When it comes to dehorning, if you’re a typical dairy producer in the United States, chances are
- you use a hot-iron1
- you dehorn between eight and 12 weeks of age1
- you don’t use anesthesia or analgesia1
- with a saw, Barnes or keystone (guillotine) dehorner2
- around 13 weeks of age2
- with no anesthesia or analgesia
What about dairy and beef producers outside the United States? Well, if you’re a producer in Europe, you are far more likely to practice early-age disbudding and use anesthesia and/or analgesia than your American counterparts.3 In the EU, 80 percent of dairy cows and only 26% of beef cattle are dehorned, and very few are polled.3
These are just averages, of course, and there is great variation in dehorning practices even within the same production segment. For example, cow-calf producers in the western U. S. are far less likely to use saws, Barnes or keystone dehorners (14%) than cow-calf producers in the eastern U.S. (59%).2 But these numbers do provide a broad look at the practice of dehorning in general, and highlight areas where improvements can be made, especially in the areas of pain relief and early-age disbudding.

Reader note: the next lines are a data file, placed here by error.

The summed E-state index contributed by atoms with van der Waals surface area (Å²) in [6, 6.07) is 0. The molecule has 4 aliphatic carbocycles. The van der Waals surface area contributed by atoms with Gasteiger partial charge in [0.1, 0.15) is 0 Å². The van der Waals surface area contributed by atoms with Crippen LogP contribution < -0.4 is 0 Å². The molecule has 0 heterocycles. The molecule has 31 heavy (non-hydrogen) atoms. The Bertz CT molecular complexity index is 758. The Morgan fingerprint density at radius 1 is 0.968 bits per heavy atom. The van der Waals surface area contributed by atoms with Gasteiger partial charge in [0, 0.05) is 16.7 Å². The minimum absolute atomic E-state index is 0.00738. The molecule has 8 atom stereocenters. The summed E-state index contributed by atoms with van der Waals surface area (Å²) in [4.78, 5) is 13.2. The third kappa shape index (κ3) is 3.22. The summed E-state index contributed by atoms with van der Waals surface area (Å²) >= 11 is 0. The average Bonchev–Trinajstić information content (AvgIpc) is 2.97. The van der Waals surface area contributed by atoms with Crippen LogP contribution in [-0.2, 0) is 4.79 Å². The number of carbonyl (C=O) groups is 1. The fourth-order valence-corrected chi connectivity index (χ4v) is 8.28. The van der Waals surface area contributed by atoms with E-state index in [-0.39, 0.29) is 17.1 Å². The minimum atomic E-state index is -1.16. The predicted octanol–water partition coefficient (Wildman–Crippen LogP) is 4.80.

When it comes to dehorning, what improvements do you think are needed?
- Fulwider, W.K., et al. Survey of Dairy Management Practices on 113 North Central and Northeastern United States Dairies. J. Dairy Sci. 2008. 91:1686-1692.
- USDA APHIS, Veterinary Services, National Animal Health Monitoring System, October 2008. Reference of Beef Cow-Calf Management Practices in the United States, 2007-2008.
- Cattle Dehorning and Alternatives in the EU. The CattleSite.com. November 2010. www.thecattlesite.com/articles/2540/cattle-dehorning-and-alternatives-in-the-eu